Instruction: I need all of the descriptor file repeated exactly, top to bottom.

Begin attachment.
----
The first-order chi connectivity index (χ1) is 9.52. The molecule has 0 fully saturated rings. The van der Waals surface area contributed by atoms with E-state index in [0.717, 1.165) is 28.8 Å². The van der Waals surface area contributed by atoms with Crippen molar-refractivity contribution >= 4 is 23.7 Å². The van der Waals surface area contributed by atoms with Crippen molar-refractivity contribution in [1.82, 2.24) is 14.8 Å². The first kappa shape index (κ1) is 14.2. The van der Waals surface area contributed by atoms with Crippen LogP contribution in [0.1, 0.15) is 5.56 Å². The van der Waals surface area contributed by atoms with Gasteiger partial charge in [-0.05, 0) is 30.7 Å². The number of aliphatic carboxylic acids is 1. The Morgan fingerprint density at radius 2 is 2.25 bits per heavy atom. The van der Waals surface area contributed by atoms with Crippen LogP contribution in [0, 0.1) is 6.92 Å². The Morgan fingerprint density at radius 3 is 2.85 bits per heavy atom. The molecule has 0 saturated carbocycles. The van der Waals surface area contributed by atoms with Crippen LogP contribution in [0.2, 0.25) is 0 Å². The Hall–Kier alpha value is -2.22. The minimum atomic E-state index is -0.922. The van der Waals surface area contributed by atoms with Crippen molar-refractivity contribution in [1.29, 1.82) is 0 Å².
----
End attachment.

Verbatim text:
The first-order chi connectivity index (χ1) is 9.52. The molecule has 0 fully saturated rings. The van der Waals surface area contributed by atoms with E-state index in [0.717, 1.165) is 28.8 Å². The van der Waals surface area contributed by atoms with Crippen molar-refractivity contribution >= 4 is 23.7 Å². The van der Waals surface area contributed by atoms with Crippen molar-refractivity contribution in [1.82, 2.24) is 14.8 Å². The first kappa shape index (κ1) is 14.2. The van der Waals surface area contributed by atoms with Crippen LogP contribution in [0.1, 0.15) is 5.56 Å². The van der Waals surface area contributed by atoms with Gasteiger partial charge in [-0.05, 0) is 30.7 Å². The number of aliphatic carboxylic acids is 1. The Morgan fingerprint density at radius 2 is 2.25 bits per heavy atom. The van der Waals surface area contributed by atoms with Crippen LogP contribution in [0, 0.1) is 6.92 Å². The Morgan fingerprint density at radius 3 is 2.85 bits per heavy atom. The molecule has 0 saturated carbocycles. The van der Waals surface area contributed by atoms with Crippen LogP contribution in [0.2, 0.25) is 0 Å². The Hall–Kier alpha value is -2.22. The minimum atomic E-state index is -0.922. The van der Waals surface area contributed by atoms with Crippen molar-refractivity contribution in [1.29, 1.82) is 0 Å².